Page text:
Extreme weather is a threat to power grids worldwide. As extreme weather threats are increasing, drone size is decreasing. Along with shrinking drone size, however, comes increasing opportunities to improve power outage management and streamline power line inspections. Today, utilities are deploying backpack-sized drones with communication and artificial intelligence capabilities as their eyes in the field.
Drones are rapidly becoming commonplace in the energy sector. Utilities are using drones to inspect power lines, cutting both time and costs compared to traditional on-foot or helicopter inspections. General Electric, in collaboration with various utilities, began using fixed-wing drones to inspect power lines in the US and abroad in 2015, an Illinois-based utility initiated a drone program to improve power outage response times in 2017, and drones were critical to restoring electricity after hurricane Maria hit Puerto Rico in 2018.
But drone technology is continually evolving. Today, drones are flying into a wider ecosystem of Asset Performance Management (APM) strategies, Big Data analytics, artificial intelligence (AI) capabilities, and communication and sensor technology – truly unleashing the power of end-to-end drone operations in power line inspections and providing utilities with a comprehensive, revolutionary and efficient toolset for power outage management.
Simultaneously, drone technology is getting smaller. Practical backpack-sized drones can be implemented within the same ecosystem to ease and improve visual inspection methods and become a powerful assistant for maintenance workers and operation technicians in grid fault and malfunction location.
Eyes in the Field
Imagine this. It’s winter. Heavy wind and snow have ravaged the landscape, knocked down trees over power lines, ripping out isolators and cutting power to thousands of households. To restore power, a grid technician drives out to the affected area armed with a tablet, a GPS and a backpack to locate the fault. His map is marked with the approximate point of failure.
On location, the technician stands at a crossroads. Following the roads, the power lines separate and run in different directions. Looking at his map, the technician sees the location of the potential power grid fracture but lacks information on exactly which power line is affected.
From his backpack, the technician pulls out a drone. Connecting his smart phone to the drone’s remote control, he dispatches it along the first power line. Through his smart phone, the technician can both control the drone and visualize route maps and power line stretches. The drone flies out to search for and identify faults, automatically following marked power line stretches. When it reaches its maximum distance, it safely returns to its starting point.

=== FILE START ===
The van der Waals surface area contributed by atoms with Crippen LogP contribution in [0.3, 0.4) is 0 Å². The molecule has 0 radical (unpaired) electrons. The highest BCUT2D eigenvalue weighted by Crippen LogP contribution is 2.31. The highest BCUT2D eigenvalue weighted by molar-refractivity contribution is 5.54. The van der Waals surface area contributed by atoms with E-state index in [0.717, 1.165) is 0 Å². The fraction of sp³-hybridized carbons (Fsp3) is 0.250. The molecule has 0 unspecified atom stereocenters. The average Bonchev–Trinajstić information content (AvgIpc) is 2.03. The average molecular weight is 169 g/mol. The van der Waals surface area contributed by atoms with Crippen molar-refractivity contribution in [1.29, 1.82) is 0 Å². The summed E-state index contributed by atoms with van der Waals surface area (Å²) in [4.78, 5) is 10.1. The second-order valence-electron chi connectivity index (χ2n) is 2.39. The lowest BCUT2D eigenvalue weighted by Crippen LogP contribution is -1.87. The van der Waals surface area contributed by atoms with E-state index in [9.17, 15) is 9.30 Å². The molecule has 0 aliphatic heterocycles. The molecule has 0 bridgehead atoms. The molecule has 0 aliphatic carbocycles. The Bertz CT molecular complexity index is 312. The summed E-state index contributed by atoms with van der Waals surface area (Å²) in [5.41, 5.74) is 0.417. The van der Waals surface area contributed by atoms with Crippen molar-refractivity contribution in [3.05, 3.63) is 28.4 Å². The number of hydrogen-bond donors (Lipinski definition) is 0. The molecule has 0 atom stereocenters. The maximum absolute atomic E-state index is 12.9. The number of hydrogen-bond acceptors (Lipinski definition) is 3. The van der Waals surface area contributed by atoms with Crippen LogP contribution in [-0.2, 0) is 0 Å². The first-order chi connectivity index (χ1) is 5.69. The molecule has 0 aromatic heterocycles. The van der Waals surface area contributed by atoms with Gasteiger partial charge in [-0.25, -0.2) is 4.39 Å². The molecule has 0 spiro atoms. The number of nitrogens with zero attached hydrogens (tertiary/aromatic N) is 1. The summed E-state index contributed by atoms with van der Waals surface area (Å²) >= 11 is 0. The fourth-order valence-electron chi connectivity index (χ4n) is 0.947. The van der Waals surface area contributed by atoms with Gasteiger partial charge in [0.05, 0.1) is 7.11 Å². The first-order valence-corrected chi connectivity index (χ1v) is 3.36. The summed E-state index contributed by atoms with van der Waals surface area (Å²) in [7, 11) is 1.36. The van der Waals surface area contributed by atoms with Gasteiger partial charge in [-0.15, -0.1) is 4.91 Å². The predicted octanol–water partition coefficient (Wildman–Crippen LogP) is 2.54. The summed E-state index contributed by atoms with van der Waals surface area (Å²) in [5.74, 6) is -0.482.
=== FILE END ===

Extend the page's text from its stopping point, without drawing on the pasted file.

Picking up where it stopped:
Finding no faults on the first power line stretch, the technician sends the drone along the second power line. This time, the drone identifies a fallen tree over the power lines. The drone automatically maps the location and zooms in to get a more detailed picture of the fault. Via a data link and mobile connection, the drone streams data directly back to the operations center enabling quick technical support. In a short time, backup assistance is on route to repair the fault.
Small-Scale End-to-End Solutions for Drone Operations
Although the above story is fictional, the concept is not. Pre-configured backpack-sized drones, smartphone applications for remote drone control, and intelligent communications capabilities are available, creating fantastic new opportunities :
- Increased emergency preparedness: Easy-to-use, practical drone technology increases utility emergency preparedness capabilities and unlocks better, faster, and safer power outage troubleshooting methods for grid operators and technicians.
- Regular visual inspection improvements: Backpack-sized drones are suitable for regular power line control and top control. Additional intelligent software automatically documents inspection findings, removes the need for time-consuming and manual data uploads, and identifies components and grid malfunctions.
- Reduced power outage costs: According to PwC, the power and utilities sector loses $169 billion every year due to energy network failures and forced shutdowns. Small-scale end-to-end solutions for drone operations increases response time, enabling faster repair of infrastructure failure and lower outage costs.
- Field crew and operations center synergy: Drone-collected images can be made available in the associated software automatically. Data is geo-tagged, analyzed, and related to the utility assets it belongs to. Through this, the field crew and the operations center can access the same analyzed data within seconds.
Thundercloud Lite is a small-scale, end-to-end solution for drone operations in power line inspections. Consisting of a backpack, a small drone and an application for remote control via smartphones, Thundercloud Lite is a powerful new assistant for power line inspections helping maintenance workers and operation technicians to efficiently find grid faults and malfunctions.